Speaking with members of the general public, we often become aware that they believe an ambulance is hiding just around the corner, or is back at the Town Ambulance Station, or that it is outside one of the many hospitals within our region. They are not always aware that we have developed a network of stand by facilities which allow us to pre-position Rapid Response Vehicles (RRV’s) or ambulances in areas where we would otherwise have difficulty in reaching patients without lengthy travel distances or journey times. So let’s take a look at our facilities in time honoured fashion, which is in reverse order.
There is no agreement for mandatory roaming stand-by’s, crews can be asked but may decline if they wish.
Dynamic Activation Posts (DAP’s): These stand-by locations are often located at commercial properties that allow us access to their toilets and also have access to tea / coffee. Apart from having somewhere to park the vehicle with adequate lighting and somewhere that is safe, there are no other requirements of a DAP. The maximum agreed time for a crew to be assigned to a DAP is 45 minutes. If the crew are assigned to a call their next stand-by should be at a Response Post or base station, even if they are stood down from the call. If after 45 minutes at a DAP they have not had a call, they should be moved to a Response Post or Base Station. The deployment of a crew to a DAP also depends upon the opening times of the DAP. If a DAP is only open from 0700 to 2300 hours then crews should not be sent to arrive there outside of these times because the facilities are not available. Crews are not to be sent to a DAP in the last 30 minutes of their shift. The Dynamic Deployment Policy lists the facilities which should be there.
Response Posts: These posts are normally available 24/7, but if there are restrictions or constraints due to access or availability, then they can only be used during agreed times. There are no time limits on how long a crew can be left at a response post. The Response Posts have better facilities than a DAP and these dedicated parking, good access and egress, crew room to accommodate 4 staff ( two upright chairs and two comfortable chairs), toilet facilities, kitchen and dining area with table and chairs for meal. There should also be a Television, music radio, 4-slice toaster, microwave oven and adequate numbers of crockery and cutlery. The level of comfort at Response Posts enables crews to be sent there for their meal breaks and for longer periods of stand-by cover. There should be a copy of the Response Post criteria and facilities list at each location. The list is Appendix 1 of the Dynamic Deployment Policy.
Base Station and Depots: These are the specified workplaces of our staff; they may be a small rural station with a single vehicle or anything up to a large depot with 20 or more vehicles. Whatever the size, the base station or depot is where you are administered from and where your mail is sent. Members of staff that are on a permanent line position would normally start and finish all their shifts at these locations and are entitled to a minimum of 11 hours off duty in between each shift.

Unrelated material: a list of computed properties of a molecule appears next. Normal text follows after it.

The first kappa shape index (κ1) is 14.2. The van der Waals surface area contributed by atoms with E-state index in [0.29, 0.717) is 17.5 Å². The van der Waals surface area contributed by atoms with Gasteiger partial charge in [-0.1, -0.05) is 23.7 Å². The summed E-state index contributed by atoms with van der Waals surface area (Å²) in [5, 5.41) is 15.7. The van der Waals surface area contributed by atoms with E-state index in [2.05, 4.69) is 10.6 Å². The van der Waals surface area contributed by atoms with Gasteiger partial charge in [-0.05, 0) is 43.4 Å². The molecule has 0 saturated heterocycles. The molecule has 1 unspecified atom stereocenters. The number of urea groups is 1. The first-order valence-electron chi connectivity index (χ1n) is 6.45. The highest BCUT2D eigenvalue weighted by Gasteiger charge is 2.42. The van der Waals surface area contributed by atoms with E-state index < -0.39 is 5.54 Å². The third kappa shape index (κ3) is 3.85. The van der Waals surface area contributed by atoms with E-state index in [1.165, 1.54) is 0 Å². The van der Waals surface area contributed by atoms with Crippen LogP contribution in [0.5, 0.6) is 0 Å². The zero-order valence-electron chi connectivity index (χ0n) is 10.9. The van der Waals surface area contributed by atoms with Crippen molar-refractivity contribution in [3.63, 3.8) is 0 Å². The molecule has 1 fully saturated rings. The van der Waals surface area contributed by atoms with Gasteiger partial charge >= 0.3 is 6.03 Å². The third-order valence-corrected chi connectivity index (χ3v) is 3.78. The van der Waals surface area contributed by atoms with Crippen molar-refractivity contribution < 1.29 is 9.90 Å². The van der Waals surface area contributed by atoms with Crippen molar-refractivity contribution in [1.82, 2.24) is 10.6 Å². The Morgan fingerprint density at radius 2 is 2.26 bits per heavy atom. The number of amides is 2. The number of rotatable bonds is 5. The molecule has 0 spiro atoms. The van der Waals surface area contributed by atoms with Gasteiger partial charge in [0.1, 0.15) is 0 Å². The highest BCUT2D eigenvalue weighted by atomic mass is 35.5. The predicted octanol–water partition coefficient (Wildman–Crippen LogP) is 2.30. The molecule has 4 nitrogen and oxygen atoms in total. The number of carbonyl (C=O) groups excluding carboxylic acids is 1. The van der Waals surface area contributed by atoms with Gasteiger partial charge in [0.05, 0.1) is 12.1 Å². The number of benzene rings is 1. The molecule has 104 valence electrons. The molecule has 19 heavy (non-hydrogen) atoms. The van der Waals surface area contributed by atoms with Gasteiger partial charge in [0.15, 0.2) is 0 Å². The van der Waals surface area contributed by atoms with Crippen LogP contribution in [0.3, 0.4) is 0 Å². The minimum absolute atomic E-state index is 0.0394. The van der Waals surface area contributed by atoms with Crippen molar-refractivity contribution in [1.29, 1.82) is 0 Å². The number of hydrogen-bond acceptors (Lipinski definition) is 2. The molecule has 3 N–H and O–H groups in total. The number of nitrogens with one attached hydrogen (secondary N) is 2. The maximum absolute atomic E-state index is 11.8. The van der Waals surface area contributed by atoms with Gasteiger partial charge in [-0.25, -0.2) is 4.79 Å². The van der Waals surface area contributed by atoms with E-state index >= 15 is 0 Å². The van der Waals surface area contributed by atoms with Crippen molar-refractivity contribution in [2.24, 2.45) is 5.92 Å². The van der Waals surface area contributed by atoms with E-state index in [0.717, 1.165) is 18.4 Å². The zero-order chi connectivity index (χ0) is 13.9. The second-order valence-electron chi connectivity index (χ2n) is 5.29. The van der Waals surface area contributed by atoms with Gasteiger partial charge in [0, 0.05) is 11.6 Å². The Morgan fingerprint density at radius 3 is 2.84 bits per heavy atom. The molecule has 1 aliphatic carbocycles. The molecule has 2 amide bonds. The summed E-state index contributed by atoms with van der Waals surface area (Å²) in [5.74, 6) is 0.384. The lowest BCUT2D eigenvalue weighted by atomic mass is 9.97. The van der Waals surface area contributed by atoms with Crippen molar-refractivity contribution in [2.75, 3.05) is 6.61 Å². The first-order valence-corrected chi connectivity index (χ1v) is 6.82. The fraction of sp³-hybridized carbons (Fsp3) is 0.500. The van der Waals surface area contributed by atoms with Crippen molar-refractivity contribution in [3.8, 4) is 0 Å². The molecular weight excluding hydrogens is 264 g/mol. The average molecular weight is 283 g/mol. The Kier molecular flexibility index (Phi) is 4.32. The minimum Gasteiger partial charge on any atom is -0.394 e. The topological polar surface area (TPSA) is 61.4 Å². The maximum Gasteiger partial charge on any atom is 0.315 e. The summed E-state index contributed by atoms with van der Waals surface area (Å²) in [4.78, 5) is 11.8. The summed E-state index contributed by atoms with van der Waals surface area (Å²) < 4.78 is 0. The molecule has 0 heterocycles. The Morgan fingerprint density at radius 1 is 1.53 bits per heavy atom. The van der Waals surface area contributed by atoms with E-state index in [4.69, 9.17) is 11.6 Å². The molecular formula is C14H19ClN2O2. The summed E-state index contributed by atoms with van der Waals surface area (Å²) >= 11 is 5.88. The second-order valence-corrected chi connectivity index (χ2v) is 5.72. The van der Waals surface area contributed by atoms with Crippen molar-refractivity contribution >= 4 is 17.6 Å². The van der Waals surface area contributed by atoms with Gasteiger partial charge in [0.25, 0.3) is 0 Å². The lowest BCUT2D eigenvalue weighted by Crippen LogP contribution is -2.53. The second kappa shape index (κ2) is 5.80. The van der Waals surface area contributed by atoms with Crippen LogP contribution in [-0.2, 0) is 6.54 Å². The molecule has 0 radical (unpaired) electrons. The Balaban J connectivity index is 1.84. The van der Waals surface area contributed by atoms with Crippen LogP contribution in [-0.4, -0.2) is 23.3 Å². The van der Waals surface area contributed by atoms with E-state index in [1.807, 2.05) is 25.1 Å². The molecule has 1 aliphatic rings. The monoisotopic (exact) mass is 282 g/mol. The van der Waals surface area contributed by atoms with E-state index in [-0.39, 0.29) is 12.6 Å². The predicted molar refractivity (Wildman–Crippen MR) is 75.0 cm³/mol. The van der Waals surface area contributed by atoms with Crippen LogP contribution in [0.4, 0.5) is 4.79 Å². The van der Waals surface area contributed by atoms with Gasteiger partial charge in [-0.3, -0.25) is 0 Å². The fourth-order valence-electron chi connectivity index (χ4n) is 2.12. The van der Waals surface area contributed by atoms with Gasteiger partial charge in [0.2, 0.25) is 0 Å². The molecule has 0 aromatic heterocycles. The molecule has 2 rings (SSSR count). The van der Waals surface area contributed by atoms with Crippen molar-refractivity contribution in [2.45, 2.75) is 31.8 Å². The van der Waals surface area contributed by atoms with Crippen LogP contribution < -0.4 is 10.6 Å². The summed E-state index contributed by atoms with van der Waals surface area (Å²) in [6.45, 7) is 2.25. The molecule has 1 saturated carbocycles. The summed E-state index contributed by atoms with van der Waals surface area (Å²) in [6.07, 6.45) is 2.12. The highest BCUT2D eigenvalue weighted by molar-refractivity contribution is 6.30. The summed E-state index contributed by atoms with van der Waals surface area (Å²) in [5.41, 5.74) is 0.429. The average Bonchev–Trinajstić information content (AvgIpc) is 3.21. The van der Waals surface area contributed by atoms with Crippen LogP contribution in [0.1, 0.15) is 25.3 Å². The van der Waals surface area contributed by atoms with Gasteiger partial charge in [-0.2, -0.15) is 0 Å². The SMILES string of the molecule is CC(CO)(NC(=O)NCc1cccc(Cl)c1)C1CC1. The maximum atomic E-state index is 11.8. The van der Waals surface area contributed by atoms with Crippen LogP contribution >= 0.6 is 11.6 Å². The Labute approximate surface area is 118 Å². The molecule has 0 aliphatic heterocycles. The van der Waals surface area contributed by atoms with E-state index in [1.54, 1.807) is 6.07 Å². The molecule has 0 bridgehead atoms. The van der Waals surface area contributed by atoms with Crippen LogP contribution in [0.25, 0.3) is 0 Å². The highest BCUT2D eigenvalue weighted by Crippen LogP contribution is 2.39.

While County Relief or Support Staff are administered from these locations, their shifts may be at a variety of different bases within their area NSC crews are entitled to a minimum of 10 ½ hours at home in between each shift. The rationale behind this difference is that County Relief / Support Staff may be working from different bases every day (or night) and the only fixed non-variable factor is where they live. As a result, they are entitled to reasonable travel time to and from work with the 10 ½ hours at home. For example, if they travel 1 hour from home to station “A” for a 12 shift start of 0700 hours but do not finish until 2030 hours, they will most likely not get home until 2130 hours. Allowing for their 10 ½ hours at home, they would not be expected to set off to their next workplace until 0800 hours at the earliest. This would mean that if the next workplace was 1 hour travel time away they would not be starting their next shift until 0900 hours.
Staff should always bear in mind that travel time varies with the time of year due to the winter weather conditions and whether they encounter high density traffic such as peak traffic times. The safety advice would be “Better to arrive safely in this world rather than early in the next one”.
Members of staff are often recruited under different contracts and there may be variations about how they are deployed in different parts of the region. It is essential therefore that all staff have access to a copy of their contract and also their deployment conditions for referencing to when issues or concerns arise.
The required facilities at all Base stations, Depots and Reporting Posts are the same. There must be changing rooms giving access to showers and toilet facilities without having to use a communal corridor, lockers to keep personal items safe, somewhere to hang wet clothing to dry and air while on duty, as well as somewhere to keep Personal Protective Equipment (PPE) when not in use. There must also be a secure storage facility for the clinical and controlled drugs. There must be a system for mail to be delivered (such as pigeon holes)a kitchen for food and drinks to be prepared plus tables and chairs for staff to sit at when eating their meals, a rest area with comfortable seating plus access to computers so that Trust emails can be viewed.
So there we have it, a brief but compact explanation of what should be in place for all staff wherever they are based, whether they are on a Permanent Line or are County Relief / Support Staff.
Branch Health & Safety Officer
East of England Ambulance Unison 20106